The Evolution Of The Black Hair & Beauty Industry
We couldn't let Black History Month end without addressing the evolution of the Black Hair and Beauty industry. So let's start!
Historically, the West's hair and beauty industry have neglected women of colour. However, there have been some trailblazers who've stood against this...
In 1898, African American, Anthony Overton created cosmetics for black women. Department stores back then refused to sell black products like Overton's, meaning he sold door to door.
In the 1920s, short flapperesque hairstyles and straight wigs were popular. Straight hair remained fashionable in the 1950s, but black nationalism began to rise.
The late Joan Johnson founded the major black-owned haircare company, Johnson Products, with her husband in 1954.
The Black Panthers' afros became a symbol of rebellion against eurocentric beauty standards surrounding the civil rights movement in the 60s. Following this era, stars like Diana Ross wore afros as more of a choice in the 70s.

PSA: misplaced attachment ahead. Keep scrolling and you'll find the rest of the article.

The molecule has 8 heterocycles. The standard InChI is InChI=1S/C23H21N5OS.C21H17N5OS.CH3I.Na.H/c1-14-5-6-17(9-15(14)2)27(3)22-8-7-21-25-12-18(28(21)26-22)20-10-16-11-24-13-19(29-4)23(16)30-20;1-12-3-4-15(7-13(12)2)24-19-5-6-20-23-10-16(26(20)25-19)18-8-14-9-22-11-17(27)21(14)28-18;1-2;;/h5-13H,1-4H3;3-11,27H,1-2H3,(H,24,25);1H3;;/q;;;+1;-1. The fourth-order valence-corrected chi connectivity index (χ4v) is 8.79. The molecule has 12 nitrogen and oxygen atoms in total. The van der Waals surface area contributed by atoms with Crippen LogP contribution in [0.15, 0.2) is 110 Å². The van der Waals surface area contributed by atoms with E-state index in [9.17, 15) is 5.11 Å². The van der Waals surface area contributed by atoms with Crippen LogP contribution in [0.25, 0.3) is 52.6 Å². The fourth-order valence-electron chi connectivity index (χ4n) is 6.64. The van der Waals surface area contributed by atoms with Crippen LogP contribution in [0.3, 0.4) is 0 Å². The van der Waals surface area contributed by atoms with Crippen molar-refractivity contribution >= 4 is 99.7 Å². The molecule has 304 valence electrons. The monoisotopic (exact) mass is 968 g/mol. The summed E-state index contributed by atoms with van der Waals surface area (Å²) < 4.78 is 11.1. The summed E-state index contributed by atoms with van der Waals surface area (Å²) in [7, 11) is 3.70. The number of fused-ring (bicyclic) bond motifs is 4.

By 1973, Fashion Fair Cosmetics, another black-owned beauty brand, was born.
1980s - 1990s
Afros became less common with the gravitation towards Jheri curls in the 80s. The 90s saw many black women with braids like Janet Jackson's in Poetic Justice.
Communities like YouTube facilitated the rise of the natural hair movement and YouTubers highlighting the lack of diversity in the beauty industry.
2010 - 2019
Relaxer sales dropped significantly and natural hairstyles are more popular than ever! Black hair and beauty brands are now in high street stores and brands like Super Food Lx prioritise natural ingredients. Fenty Beauty offers 50 shades and caused major brands to take note, as darker tones sold out in several stores!
The evolution of the black hair and beauty industry encourages us to continue this work.
To support black hair and beauty brands, browse here. Happy Black History Month!